By May 21, 2018 Read More →

W.Va. interim meeting focused on workforce, economic development

By JIM WORKMAN

For The West Virginia Press Association

Valerie V. Comer, deputy director of Workforce West Virginia, makes a presentation Sunday before a joint committee on economic development at the State Capitol.
Photo by JIM WORKMAN/The West Virginia Press Association

CHARLESTON, W.Va. — West Virginia Legislative interim meetings for May started Sunday afternoon at the State Capitol with a meeting of the Joint Commission on Economic Development and the Legislative Oversight Commission on Workforce Investment for Economic Development.

Valerie V. Comer, deputy director of federal programs for Workforce West Virginia, presented the commission with information on Workforce efforts in West Virginia.

Sen. Michael Romano, D-Harrison, asked Workforce West Virginia to provide more detailed, results-oriented statistics to show how successful, or unsuccessful, its programs have been to certain industries and regions for an upcoming meeting.

Romano said that the aerospace industry is robust in his region, yet still has difficulties identifying West Virginians as permanent employees. Romano reported hearing from one employer in Harrison County that is currently employing about 250 out-of-state workers on a contract basis until qualified, hirable state citizens can be found.

“They’re desperate for workers,” Romano added. “With expansion plans in the coming years, we’re talking about hundreds (more) workers (needed). It’s a real opportunity, industrial jobs, non-minimum wage jobs.”

He pointed to a program at Pierpont Community and Technical College in Clarksburg that trains workers for a specific skill in sheet metals, specific to the aerospace industry there.

“It’s everyone’s dream to graduate on Friday and go to work on Monday,” Romano said, asking Comer if a Workforce West Virginia aids the school in training for the industry.

Comer said regularly scheduled job fairs are held between Pierpont and the Region 6 Workforce Investment Board. “We work closely with them,” she said, adding that tuition assistance is often provided.

Delegate John Shott, R-Mercer said one of the areas the state needs to improve is making its workforce easier to enter for those who may have a felony on their record, but have completed a certified addiction recovery program.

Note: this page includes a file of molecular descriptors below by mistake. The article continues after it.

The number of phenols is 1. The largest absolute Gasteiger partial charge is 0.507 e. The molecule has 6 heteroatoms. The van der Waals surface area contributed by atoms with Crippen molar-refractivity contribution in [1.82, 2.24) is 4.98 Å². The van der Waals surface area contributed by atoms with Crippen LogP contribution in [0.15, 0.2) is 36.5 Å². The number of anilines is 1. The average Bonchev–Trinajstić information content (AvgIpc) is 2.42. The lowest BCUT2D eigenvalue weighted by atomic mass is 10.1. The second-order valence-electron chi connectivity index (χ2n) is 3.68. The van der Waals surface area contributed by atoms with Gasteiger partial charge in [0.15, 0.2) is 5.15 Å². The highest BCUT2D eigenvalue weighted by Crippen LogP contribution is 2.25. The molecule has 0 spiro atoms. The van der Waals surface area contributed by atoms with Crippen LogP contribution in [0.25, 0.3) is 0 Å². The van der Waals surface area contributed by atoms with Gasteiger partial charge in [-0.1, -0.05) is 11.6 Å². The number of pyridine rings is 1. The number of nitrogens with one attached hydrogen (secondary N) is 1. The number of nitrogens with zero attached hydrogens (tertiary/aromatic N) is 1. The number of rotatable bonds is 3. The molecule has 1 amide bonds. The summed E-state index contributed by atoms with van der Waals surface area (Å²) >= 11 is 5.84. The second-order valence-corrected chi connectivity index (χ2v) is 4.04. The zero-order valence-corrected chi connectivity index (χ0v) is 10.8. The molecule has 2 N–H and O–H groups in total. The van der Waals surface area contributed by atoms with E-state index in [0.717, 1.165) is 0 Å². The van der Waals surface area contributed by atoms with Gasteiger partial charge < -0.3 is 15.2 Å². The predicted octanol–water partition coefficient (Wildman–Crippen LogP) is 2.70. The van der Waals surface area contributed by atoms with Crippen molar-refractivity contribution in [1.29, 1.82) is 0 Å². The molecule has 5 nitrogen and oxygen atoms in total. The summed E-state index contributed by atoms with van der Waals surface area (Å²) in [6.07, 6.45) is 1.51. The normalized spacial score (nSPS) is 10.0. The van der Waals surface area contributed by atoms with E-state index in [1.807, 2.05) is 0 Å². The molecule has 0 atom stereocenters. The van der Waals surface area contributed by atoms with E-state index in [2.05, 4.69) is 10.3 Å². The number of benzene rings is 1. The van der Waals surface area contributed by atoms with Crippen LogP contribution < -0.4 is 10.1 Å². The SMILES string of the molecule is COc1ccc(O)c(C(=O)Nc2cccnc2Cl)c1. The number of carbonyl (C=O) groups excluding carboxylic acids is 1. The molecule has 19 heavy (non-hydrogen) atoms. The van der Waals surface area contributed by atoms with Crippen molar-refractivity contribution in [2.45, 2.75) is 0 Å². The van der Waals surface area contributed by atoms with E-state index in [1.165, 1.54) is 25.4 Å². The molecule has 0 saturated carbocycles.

“We have a large population, unfortunately, that fall in that category,” said Shott, adding there is a need to ease people with a challenged background or a felony record back into the workforce, maybe with incentives given to employers for hiring them.

Comer answered that efforts are underway, including grants for state community and technical colleges for training. “We work with corrections; those released on parole have to register with our services,” she said. “We try to get them back into a job, helping them upgrade their skills.”

There is an effort toward incentivizing employers as well, Comer said.

“We are working with other agencies too, because it is an issue,” she said. “There are employers who will hire them, but there’s still a long way to go. We are looking at grant opportunities and having those discussions, reaching out to (potential) employers.”

Comer also updated the committee on services for employers including a Federal Bonding program, Work Opportunity Tax Credits, Veterans services, the federal Workforce Innovation and Opportunity Act, National Dislocated Worker Grants and the Workforce Investment Interagency Collaborative team.

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Procedural rules governing the Joint Commission on Economic Development and the Legislative Oversight Commission on Workforce Investment for Economic Development for the 2018-2019 interim period passed unanimously in a vote near the conclusion of the meeting.

The rules cover:

  1. Quorum – a quorum of the committee and any subcommittees created from the Committee shall consist of not less than 51 percent of the members of the senate and 51 percent of the members of the House of Delegate. IN the absence of a quorum, no procedural or substantive action may be taken by the Committee or any subcommittee with regard to proposed legislation: Provided, that the absence of a quorum shall not prohibit consideration and discussion of proposed legislation before the Committee, or the presentation by interested citizens of their views regarding such legislation.  The absence of a quorum shall not prohibit a majority of the members present from directing staff to prepare proposed drafts or to conduct research concerning proposed legislation for presentation at a future meeting of the subcommittee.
  2. Voting – Except as provide n paragraph on above, action proposed by the Committee or a subcommittee thereof requires a majority vote of the quorum present.
  3. Minutes – Minutes of all the meetings of the Committee shall be prepared by staff for approval of the Committee at a subsequent meeting. For his or her convenience in preparing minutes, the responsible staff person may electronically record the meeting for clerical use. However, once the minutes for a particular meeting have been approved, they shall stand as the sole record of the proceedings.
  4. Applicability of procedural rules of the Senates and House of Delegates– To the extent that they are not inconsistent, the procedural rules of the Senates and House of Delegates shall apply to all meetings of the Committee and to all subcommittee meetings. In the event of an inconsistency between such rules, the Co-Chairs of the Committee or subcommittee who is chairing the particular meeting shall apply the rule or rules of the house of which he or she is a member.

 

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